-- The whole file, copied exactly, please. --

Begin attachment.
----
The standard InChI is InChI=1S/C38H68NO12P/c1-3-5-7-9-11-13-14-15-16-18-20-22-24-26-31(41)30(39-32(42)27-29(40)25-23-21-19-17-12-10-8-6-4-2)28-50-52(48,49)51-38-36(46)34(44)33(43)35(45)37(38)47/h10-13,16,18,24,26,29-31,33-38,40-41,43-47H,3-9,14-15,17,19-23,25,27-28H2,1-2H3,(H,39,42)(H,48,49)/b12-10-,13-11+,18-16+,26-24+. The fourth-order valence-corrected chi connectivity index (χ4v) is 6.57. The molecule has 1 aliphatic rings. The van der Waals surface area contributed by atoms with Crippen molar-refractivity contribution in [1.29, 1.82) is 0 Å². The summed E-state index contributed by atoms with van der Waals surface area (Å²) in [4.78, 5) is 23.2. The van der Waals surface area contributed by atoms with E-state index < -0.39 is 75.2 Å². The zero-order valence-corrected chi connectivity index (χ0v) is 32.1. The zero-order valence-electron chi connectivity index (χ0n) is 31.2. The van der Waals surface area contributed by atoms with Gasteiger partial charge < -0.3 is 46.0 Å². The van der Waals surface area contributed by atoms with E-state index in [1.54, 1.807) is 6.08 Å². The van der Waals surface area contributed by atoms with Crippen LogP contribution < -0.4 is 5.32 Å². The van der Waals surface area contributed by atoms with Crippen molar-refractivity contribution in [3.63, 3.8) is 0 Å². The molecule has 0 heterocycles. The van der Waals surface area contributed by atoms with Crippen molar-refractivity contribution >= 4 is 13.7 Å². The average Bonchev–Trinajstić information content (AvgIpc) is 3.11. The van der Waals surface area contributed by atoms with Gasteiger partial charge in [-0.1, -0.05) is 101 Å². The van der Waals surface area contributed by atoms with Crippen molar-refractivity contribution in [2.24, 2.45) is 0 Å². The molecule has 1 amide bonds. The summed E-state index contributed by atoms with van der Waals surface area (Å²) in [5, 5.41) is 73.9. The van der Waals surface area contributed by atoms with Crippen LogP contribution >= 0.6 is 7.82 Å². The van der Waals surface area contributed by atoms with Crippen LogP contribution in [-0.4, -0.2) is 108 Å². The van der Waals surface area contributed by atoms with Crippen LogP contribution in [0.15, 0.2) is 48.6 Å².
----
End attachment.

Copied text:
The standard InChI is InChI=1S/C38H68NO12P/c1-3-5-7-9-11-13-14-15-16-18-20-22-24-26-31(41)30(39-32(42)27-29(40)25-23-21-19-17-12-10-8-6-4-2)28-50-52(48,49)51-38-36(46)34(44)33(43)35(45)37(38)47/h10-13,16,18,24,26,29-31,33-38,40-41,43-47H,3-9,14-15,17,19-23,25,27-28H2,1-2H3,(H,39,42)(H,48,49)/b12-10-,13-11+,18-16+,26-24+. The fourth-order valence-corrected chi connectivity index (χ4v) is 6.57. The molecule has 1 aliphatic rings. The van der Waals surface area contributed by atoms with Crippen molar-refractivity contribution in [1.29, 1.82) is 0 Å². The summed E-state index contributed by atoms with van der Waals surface area (Å²) in [4.78, 5) is 23.2. The van der Waals surface area contributed by atoms with E-state index < -0.39 is 75.2 Å². The zero-order valence-corrected chi connectivity index (χ0v) is 32.1. The zero-order valence-electron chi connectivity index (χ0n) is 31.2. The van der Waals surface area contributed by atoms with Gasteiger partial charge < -0.3 is 46.0 Å². The van der Waals surface area contributed by atoms with E-state index in [1.54, 1.807) is 6.08 Å². The van der Waals surface area contributed by atoms with Crippen LogP contribution < -0.4 is 5.32 Å². The van der Waals surface area contributed by atoms with Crippen molar-refractivity contribution in [3.63, 3.8) is 0 Å². The molecule has 0 heterocycles. The van der Waals surface area contributed by atoms with Crippen molar-refractivity contribution >= 4 is 13.7 Å². The average Bonchev–Trinajstić information content (AvgIpc) is 3.11. The van der Waals surface area contributed by atoms with Gasteiger partial charge in [-0.1, -0.05) is 101 Å². The van der Waals surface area contributed by atoms with Crippen molar-refractivity contribution in [2.24, 2.45) is 0 Å². The molecule has 1 amide bonds. The summed E-state index contributed by atoms with van der Waals surface area (Å²) in [5, 5.41) is 73.9. The van der Waals surface area contributed by atoms with Crippen LogP contribution >= 0.6 is 7.82 Å². The van der Waals surface area contributed by atoms with Crippen LogP contribution in [-0.4, -0.2) is 108 Å². The van der Waals surface area contributed by atoms with Crippen LogP contribution in [0.15, 0.2) is 48.6 Å².